The Delaware River Basin, a 13,539-square-mile area bisected by a sparkling river that stretches from New York’s Catskill Mountains to the Delaware Bay, is officially closed to fracking. Last week, a little-known but powerful interstate commission called the Delaware River Basin Commission, or DRBC, voted 4-0 to make a 2010 de facto ban on fracking in the basin permanent.
The ban, which outlaws fracking in Marcellus Shale gas deposits in the parts of the four states that fall within the basin’s boundaries, is the result of more than a decade of work by regional environmental groups and growing public opposition to fracking. It may be the biggest anti-fracking milestone in the Northeast to date.
Vermont, Maryland, and New York state permanently banned fracking in 2012, 2017, and 2020, respectively, but Vermont doesn’t have any natural gas to speak of, while Maryland and New York have small reserves.
Seven Pennsylvania counties within the Delaware River Basin sit over the northeast’s Marcellus Shale rock formation, which holds trillions of cubic feet of natural gas. Natural gas is extracted from the shale via a process called hydraulic fracturing, or fracking, which typically involves shooting pressurized water mixed with sand and chemicals — some of which, like methanol, are hazardous to human health — into the shale to crack it open. Those chemicals can seep into the surrounding environment and have been found in drinking water supplies.
“This is a really important win both for the environment, for the Delaware River Basin and for all the groups who have been fighting this for so long,” Wes Gillingham, associate director of Catskill Mountainkeeper, one of the environmental groups that has been pushing the DRBC to adopt a permanent fracking ban, told Grist. “To see the whole basin protected, the whole watershed, this whole ecosystem which is one of the most pristine ecosystems on the East Coast, it’s a wonderful thing to be part of.”
The official ban on fracking in the basin has been a long time coming. The DRBC, made up of the governors of New York, New Jersey, Pennsylvania, and Delaware along with the northeastern division head of the U.S. Army Corps of Engineers, started kicking around the idea of regulating hydraulic fracturing in 2008 in response to Pennsylvania’s shale boom and stopped approving new drilling in the basin in 2010 while it figured out what kind of permanent regulations to adopt. The commission faced pushback from a group of landowners in gas-rich Wayne County, Pennsylvania, in 2016, who sued the DRBC in federal court, arguing that the commission didn’t have jurisdiction over their land. That lawsuit was thrown out, and in 2017, the commission proposed a permanent ban on fracking that was finally officially adopted last Thursday.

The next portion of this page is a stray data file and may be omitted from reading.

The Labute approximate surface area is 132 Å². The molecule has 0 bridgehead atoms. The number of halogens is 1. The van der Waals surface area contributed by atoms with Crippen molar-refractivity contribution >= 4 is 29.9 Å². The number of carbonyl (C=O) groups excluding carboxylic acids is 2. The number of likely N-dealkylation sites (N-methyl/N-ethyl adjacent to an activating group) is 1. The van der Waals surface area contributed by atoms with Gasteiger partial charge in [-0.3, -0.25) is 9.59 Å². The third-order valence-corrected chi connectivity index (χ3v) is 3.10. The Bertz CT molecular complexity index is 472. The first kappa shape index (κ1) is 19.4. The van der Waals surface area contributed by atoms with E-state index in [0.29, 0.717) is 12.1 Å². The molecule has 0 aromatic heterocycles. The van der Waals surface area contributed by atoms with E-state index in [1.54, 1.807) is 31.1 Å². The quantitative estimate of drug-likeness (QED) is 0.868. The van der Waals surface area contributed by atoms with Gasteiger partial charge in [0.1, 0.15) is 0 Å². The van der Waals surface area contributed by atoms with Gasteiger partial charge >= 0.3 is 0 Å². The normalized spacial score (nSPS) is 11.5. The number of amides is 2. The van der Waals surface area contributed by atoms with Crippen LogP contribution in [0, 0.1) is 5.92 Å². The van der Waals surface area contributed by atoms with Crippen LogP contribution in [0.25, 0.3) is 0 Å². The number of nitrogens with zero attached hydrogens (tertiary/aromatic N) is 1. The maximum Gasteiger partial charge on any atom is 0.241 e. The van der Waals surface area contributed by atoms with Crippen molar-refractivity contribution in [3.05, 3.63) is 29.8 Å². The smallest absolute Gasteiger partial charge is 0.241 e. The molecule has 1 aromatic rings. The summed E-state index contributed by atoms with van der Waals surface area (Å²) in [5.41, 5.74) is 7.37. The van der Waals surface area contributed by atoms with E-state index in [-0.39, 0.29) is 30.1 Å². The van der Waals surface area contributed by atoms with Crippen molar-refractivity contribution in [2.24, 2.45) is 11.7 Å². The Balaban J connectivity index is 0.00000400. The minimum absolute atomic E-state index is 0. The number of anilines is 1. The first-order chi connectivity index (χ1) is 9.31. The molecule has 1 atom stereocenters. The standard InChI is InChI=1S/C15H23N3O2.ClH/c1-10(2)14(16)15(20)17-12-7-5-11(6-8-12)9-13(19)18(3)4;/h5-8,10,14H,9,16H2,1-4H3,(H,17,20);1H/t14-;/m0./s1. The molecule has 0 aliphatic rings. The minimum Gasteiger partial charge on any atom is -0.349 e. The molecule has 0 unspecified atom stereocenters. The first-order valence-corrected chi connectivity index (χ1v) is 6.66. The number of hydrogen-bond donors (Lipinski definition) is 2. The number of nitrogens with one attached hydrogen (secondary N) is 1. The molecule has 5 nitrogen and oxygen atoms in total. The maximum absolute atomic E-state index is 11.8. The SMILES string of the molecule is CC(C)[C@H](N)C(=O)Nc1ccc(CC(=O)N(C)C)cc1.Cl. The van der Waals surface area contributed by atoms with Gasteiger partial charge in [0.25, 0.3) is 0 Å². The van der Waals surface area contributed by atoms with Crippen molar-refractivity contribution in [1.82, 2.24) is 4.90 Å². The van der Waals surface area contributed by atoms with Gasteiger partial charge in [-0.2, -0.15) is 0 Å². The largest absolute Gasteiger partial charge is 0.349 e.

The Wayne County lawsuit, however, was brought back from the dead on appeal in 2018 and is still ongoing today. That lawsuit will play out in Pennsylvania over the coming months or maybe even years, but it’s clear that the landowners don’t have the support of their Democratic governor. In a statement read aloud at the DRBC hearing approving the fracking ban last week, Pennsylvania Governor Tom Wolf said he was “proud to join with other DRBC commissioners in preserving the water resources of this unique region for generations to come.”
Natural gas groups are livid about the DRBC’s decision and the federal government’s role, or lack thereof, in the vote. The Army Corps of Engineers representative abstained from voting for or against the fracking ban last week, saying that the Biden administration was still undergoing a period of transition and didn’t give the corps a direct command on how to vote. “This vote defies common sense, sound science, and is a grave blow to constitutionally protected private property rights,” David Callahan, the president of an industry group called the Marcellus Shale Coalition, said in a statement. “We were hopeful that President Biden would keep his vague commitment to not ban fracking, as he told Pennsylvania voters over and over.” Biden has not banned fracking — he can’t do that without congressional approval — but he has imposed a moratorium on new oil and gas leases on public lands.
Environmental groups aren’t totally happy with the ban, either. It doesn’t prohibit the export of water from the Delaware River to areas outside of the watershed for fracking projects, nor does it ban the import of fracking wastewater from outside projects. However, the DRBC voted 5-0 to approve a resolution to start the rulemaking process for imports and exports of water for and from fracking. “Hopefully we can extend the fracking ban farther and farther,” Gillingham said. “Every day, there’s more science that comes out that shows this is really not safe, and that’s not even mentioning what it’s doing to our climate.”